In 2000, Bruiser, one of the lesser-mentioned and lesser-known films by the late George Romero, appeared in theaters.
Once again, the brilliant American director created something original and entertaining, although sadly, the public snubbed him.
The story follows the vicissitudes of an ordinary man with a beautiful wife and a lovely house still under construction.
He seems happy and has everything he needs, including an excellent job for a famous fashion agency.
However, looking closer at his life, we quickly understand that it is just a charade of compromises and lies.
His job is insignificant since his boss is a screaming, despotic maniac who ignores his every advice.
His wife cheats on him, fitting with his boss, saying in his face her disgust because he is a coward who never rebels.
Moreover, his best friend has stolen most of his investment money, using it to buy a luxurious new car.
When he reaches the top of tolerance, one morning, he wakes up and looks in the mirror to discover that he no longer has a face.
Instead, there is a mask without an identity, something he had done the afternoon before at a party, but now he can no longer take it off.
Suddenly he feels free and happy, like losing his face has made him reborn in something different.
He decides at that point that it’s finally time to square accounts with all those that took advantage of him in his life.
The darkness behind the masks everyone wears
Despite its simple appearance and clean, straightforward direction, the film is very complex and layered.
Each dialogue contains funny and ironic jabs at capitalism and ruthless American careerism.
Indeed, the protagonist endures every humiliation to maintain the lifestyle for himself and his wife.
When she also rejects him mercilessly, any reason to continue being a coward disappears for good.
The mask he wakes up with, paradoxically, takes away the mask of a useless man he’s been wearing his whole life.
His boss character is simply phenomenal, embodying the ultimate evil of conscienceless depravity.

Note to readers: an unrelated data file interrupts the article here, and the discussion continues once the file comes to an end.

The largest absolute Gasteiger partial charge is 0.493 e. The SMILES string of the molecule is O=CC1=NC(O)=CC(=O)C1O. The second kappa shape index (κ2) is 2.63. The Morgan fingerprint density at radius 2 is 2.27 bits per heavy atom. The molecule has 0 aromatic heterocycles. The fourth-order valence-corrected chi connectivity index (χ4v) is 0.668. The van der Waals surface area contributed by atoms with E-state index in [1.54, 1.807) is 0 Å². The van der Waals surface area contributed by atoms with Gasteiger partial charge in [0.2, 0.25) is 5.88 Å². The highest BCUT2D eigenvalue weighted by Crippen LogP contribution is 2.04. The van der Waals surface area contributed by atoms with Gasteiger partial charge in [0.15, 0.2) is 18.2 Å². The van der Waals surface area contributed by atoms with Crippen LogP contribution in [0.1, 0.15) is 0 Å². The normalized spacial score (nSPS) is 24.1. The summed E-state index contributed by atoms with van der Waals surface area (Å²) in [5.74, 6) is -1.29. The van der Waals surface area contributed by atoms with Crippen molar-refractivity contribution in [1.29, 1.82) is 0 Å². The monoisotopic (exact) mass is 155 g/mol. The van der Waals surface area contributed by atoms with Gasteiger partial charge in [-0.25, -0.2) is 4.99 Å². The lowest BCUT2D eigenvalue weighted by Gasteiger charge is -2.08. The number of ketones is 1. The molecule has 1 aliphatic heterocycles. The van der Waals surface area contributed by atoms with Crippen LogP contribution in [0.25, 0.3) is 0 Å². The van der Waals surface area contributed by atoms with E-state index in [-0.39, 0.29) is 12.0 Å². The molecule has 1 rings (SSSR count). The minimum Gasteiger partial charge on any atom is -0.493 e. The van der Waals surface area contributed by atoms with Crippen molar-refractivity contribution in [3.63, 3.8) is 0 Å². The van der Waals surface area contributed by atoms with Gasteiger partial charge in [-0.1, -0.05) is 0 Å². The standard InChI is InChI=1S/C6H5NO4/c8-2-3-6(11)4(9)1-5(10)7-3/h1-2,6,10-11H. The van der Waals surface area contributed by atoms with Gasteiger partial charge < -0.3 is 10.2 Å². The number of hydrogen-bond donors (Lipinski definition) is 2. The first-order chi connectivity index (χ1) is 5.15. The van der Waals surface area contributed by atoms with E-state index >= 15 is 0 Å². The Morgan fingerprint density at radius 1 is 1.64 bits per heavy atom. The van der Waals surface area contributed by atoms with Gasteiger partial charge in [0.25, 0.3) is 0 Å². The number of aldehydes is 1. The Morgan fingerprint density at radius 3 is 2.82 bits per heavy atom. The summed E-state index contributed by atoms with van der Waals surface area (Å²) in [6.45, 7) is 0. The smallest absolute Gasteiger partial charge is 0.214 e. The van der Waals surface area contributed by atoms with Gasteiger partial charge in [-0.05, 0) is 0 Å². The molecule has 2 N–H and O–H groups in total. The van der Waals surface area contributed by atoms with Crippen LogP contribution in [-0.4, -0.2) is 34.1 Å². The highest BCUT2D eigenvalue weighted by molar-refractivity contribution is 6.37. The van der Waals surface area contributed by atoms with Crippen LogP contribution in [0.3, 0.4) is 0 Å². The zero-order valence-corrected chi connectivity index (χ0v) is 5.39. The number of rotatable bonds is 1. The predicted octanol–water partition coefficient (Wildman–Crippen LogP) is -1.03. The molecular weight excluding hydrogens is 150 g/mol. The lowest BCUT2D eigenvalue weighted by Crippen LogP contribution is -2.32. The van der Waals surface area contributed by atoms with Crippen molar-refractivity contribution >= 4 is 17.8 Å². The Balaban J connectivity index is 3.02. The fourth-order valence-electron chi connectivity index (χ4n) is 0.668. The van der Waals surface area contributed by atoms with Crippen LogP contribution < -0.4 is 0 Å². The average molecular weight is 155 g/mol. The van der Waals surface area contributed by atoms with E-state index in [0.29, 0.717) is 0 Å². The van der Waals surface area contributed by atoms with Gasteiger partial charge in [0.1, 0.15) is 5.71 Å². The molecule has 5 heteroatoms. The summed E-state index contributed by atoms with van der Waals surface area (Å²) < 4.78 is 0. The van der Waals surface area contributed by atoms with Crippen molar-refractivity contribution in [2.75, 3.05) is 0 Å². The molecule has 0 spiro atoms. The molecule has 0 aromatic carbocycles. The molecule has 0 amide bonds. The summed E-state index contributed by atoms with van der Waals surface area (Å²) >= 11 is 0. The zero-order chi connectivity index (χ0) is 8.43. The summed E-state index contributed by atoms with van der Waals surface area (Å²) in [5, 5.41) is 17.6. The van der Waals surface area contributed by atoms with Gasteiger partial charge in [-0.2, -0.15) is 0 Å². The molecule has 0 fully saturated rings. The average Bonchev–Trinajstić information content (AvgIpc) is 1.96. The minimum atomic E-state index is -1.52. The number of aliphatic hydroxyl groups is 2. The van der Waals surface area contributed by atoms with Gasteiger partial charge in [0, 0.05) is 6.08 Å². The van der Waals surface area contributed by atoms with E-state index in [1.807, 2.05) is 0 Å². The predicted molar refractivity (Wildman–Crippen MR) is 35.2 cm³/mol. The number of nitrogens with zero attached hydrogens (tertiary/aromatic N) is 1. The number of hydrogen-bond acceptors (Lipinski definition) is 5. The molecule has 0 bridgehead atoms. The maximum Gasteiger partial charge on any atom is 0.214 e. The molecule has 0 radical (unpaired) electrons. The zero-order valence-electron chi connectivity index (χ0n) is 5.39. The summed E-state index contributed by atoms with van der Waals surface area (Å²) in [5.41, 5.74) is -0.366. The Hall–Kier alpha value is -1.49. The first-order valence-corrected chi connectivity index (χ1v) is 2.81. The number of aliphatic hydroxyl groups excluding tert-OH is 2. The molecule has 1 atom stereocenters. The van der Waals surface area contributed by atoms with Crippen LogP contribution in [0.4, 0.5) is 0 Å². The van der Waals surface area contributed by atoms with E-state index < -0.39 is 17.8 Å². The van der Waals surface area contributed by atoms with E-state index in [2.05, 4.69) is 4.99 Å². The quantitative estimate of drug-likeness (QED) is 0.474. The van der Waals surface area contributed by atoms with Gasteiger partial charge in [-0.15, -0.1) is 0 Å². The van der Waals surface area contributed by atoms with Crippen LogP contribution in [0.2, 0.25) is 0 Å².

Everyone around him strives to fulfill his wishes, obeying the most absurd orders and tolerating his vulgar arrogance and ignorance.
We can all remember within our lives getting such a boss, people who poison the work environment by their power.
We also wear a mask in those moments, laughing at silly jokes and pranks just to be sure of our paycheck.
Yet if we should rip off that fiction, just like the protagonist, who knows what the hell of violence would come out.
In conclusion, Bruiser is a brilliant film that brings George Romero‘s irony to the fullest in the distant days of the 2000s.
The silence of one of the greatest cinematographic masters ever
I will never understand the mystery of the sudden interruption in the filmography of this magnificent director.
In 2009 his last film, Survival of the Dead, was released in his cinemas, produced with a low budget independently.
That movie marked the end of his zombie saga from 1968 with the horror masterpiece Night of the Living Dead.
Afterward, nobody produced one of his movies anymore, despite his scripts, until he died in 2017.
It was almost ten years of silence, a long nothing where the master could have indeed created something new.
A time that, unfortunately, we will never get back and that the stupidity of big productions has wasted for no reason.
Bruiser was another failure at the box office in 2000, unfortunately for George Romero, who was coming from the flop of the previous film, The Dark Half.
Once again, I could not explain the reason for this failure.
It has a crazy and intriguing story, fast-paced and not pretentious or difficult to understand.
The cast was little known, but all very capable, starting with the main character Jason Flemyng.
An ordinary-looking actor who wasn’t a handsome star, but he can act very well.
Simply immense than the insane Peter Stormare, as cruel as he is funny, exasperating everyone as an authoritarian leader.
Finally very good also Leslie Hope, who plays the resigned beautiful and clever wife of the boss.
I think she was an underrated actress, but I only remember her in a TV series 24.
I hope we’ll all re-evaluate Bruiser someday, like old movies before 2000, even without significant directors like George Romero.
In the meantime, we who know of its existence instead enjoy it and watch it whenever we can.